We've recently received several letters from members of the various State pension systems asking how we could advocate changing the rules in the middle of State employees' careers - especially when it's not their retirement benefits that have bankrupted the system, it's the elected officials who failed to set adequate funds aside to cover those benefits.
Illinois now has roughly $140 Billion of general debt. Of that about $130 Billion is related to the State's retirement programs - unfunded pension obligations, pension bonds/notes, and unfunded retiree health care obligations. The main reason for the large retiree-related debt is that the State has consistently underfunded these programs.
However, these retirement programs are also more generous than those of the general taxpayer.
On top of that, the State faces a severe fiscal crisis. We have an annual budget hole in Illinois of about $15 Billion when you include both cash and accrual costs (costs that we should be putting money aside to cover). Our annual retirement-related costs are more than $10 Billion. Most of these costs are not funded each year - so the debt just continues to grow.
To fix this problem, we must address two points: (1) the issue of fairness - public employees receiving retirement benefits more generous and more costly than those generally available in the private sector, and (2) the fact that the State is broke.
It's instructive to look at the private sector where employers were compelled by economic circumstances to shift to less costly - and less generous - plans going forward. They preserved all rights that their workers had earned to date, but shifted prospectively to less costly plans. Nobody liked it. But that's what had to happen throughout the private sector in order for companies to remain solvent and preserve jobs.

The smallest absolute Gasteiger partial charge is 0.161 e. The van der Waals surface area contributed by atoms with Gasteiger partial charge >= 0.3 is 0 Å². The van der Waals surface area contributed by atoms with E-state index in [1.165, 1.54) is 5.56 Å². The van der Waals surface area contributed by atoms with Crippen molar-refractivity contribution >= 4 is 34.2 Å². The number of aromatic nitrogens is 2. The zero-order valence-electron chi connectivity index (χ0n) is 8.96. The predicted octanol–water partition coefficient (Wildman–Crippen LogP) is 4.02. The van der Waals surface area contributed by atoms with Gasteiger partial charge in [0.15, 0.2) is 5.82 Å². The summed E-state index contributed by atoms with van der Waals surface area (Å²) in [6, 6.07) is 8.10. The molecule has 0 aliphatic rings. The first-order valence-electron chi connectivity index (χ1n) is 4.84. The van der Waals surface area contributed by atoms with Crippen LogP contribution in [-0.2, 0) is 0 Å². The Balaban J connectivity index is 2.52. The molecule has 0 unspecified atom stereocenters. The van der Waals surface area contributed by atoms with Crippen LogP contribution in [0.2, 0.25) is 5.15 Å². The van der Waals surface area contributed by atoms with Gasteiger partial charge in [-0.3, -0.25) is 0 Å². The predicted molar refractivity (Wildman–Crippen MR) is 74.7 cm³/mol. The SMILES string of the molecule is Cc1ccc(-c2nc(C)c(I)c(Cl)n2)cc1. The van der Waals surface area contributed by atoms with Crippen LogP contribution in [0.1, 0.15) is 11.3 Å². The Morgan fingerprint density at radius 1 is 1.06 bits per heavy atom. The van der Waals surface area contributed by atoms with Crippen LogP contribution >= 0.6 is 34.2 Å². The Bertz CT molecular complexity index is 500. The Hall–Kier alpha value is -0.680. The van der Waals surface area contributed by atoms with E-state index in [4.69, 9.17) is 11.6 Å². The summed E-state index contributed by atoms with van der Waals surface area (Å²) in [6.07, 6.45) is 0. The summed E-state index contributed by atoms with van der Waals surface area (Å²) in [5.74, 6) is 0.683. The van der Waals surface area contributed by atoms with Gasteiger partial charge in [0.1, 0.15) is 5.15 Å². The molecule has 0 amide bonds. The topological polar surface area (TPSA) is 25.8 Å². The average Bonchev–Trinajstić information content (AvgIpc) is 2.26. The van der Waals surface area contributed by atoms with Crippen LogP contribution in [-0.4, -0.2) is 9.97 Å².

These private sector workers make up the majority of the taxpayers in Illinois - the people who pay the State's bills. It's unfair to ask them to support State employee retirement programs that are so much more generous than their own.
We're concerned that the working families of Illinois are unaware of how serious the State's fiscal crisis is - or what the consequences of it will be if it isn't dealt with very soon. The State's debt will "crowd out" support for lots of things we all put a high value on - K-12 schools, universities and community colleges and social services. The State will be forced to continue to borrow, and at some point it won't be able to borrow any more.
We'll run out of money. Public services will have to be cut back significantly. And when the tax increases come, they will be a lot worse because of all the piled up debt from the past.
It's already starting to happen.
That's why we care a lot about getting this fixed. We cannot go on like this. The State is close to reaching a financial tipping point. Illinois needs real budget reform, including reform of state pensions and retiree health care programs.